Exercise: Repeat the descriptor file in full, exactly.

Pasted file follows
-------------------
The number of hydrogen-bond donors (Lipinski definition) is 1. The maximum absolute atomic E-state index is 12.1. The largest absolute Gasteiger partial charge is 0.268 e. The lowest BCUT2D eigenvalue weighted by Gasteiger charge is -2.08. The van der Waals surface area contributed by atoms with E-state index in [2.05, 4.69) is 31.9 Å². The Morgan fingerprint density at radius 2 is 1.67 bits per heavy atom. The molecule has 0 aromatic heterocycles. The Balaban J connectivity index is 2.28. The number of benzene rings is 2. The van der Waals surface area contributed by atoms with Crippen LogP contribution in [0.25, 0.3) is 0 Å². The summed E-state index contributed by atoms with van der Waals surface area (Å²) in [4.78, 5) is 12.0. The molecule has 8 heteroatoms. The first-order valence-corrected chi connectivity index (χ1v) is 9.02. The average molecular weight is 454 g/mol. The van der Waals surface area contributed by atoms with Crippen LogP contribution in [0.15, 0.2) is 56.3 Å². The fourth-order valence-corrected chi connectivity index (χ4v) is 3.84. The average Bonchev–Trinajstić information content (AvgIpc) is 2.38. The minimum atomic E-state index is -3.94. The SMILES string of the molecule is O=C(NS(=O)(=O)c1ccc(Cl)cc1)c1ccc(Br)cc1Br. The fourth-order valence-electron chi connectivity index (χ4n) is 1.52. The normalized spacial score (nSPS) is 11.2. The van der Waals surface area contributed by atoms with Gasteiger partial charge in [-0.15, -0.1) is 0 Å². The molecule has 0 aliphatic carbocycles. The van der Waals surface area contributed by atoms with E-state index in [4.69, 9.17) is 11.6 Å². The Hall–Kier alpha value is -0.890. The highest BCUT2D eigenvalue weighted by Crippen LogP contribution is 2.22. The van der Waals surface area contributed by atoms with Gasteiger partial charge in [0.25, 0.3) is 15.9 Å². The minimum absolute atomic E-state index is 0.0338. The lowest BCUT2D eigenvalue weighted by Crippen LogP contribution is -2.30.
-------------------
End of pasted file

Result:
The number of hydrogen-bond donors (Lipinski definition) is 1. The maximum absolute atomic E-state index is 12.1. The largest absolute Gasteiger partial charge is 0.268 e. The lowest BCUT2D eigenvalue weighted by Gasteiger charge is -2.08. The van der Waals surface area contributed by atoms with E-state index in [2.05, 4.69) is 31.9 Å². The Morgan fingerprint density at radius 2 is 1.67 bits per heavy atom. The molecule has 0 aromatic heterocycles. The Balaban J connectivity index is 2.28. The number of benzene rings is 2. The van der Waals surface area contributed by atoms with Crippen LogP contribution in [0.25, 0.3) is 0 Å². The summed E-state index contributed by atoms with van der Waals surface area (Å²) in [4.78, 5) is 12.0. The molecule has 8 heteroatoms. The first-order valence-corrected chi connectivity index (χ1v) is 9.02. The average molecular weight is 454 g/mol. The van der Waals surface area contributed by atoms with Crippen LogP contribution in [0.15, 0.2) is 56.3 Å². The fourth-order valence-corrected chi connectivity index (χ4v) is 3.84. The average Bonchev–Trinajstić information content (AvgIpc) is 2.38. The minimum atomic E-state index is -3.94. The SMILES string of the molecule is O=C(NS(=O)(=O)c1ccc(Cl)cc1)c1ccc(Br)cc1Br. The fourth-order valence-electron chi connectivity index (χ4n) is 1.52. The normalized spacial score (nSPS) is 11.2. The van der Waals surface area contributed by atoms with Gasteiger partial charge in [-0.15, -0.1) is 0 Å². The molecule has 0 aliphatic carbocycles. The van der Waals surface area contributed by atoms with E-state index in [4.69, 9.17) is 11.6 Å². The Hall–Kier alpha value is -0.890. The highest BCUT2D eigenvalue weighted by Crippen LogP contribution is 2.22. The van der Waals surface area contributed by atoms with Gasteiger partial charge in [0.25, 0.3) is 15.9 Å². The minimum absolute atomic E-state index is 0.0338. The lowest BCUT2D eigenvalue weighted by Crippen LogP contribution is -2.30.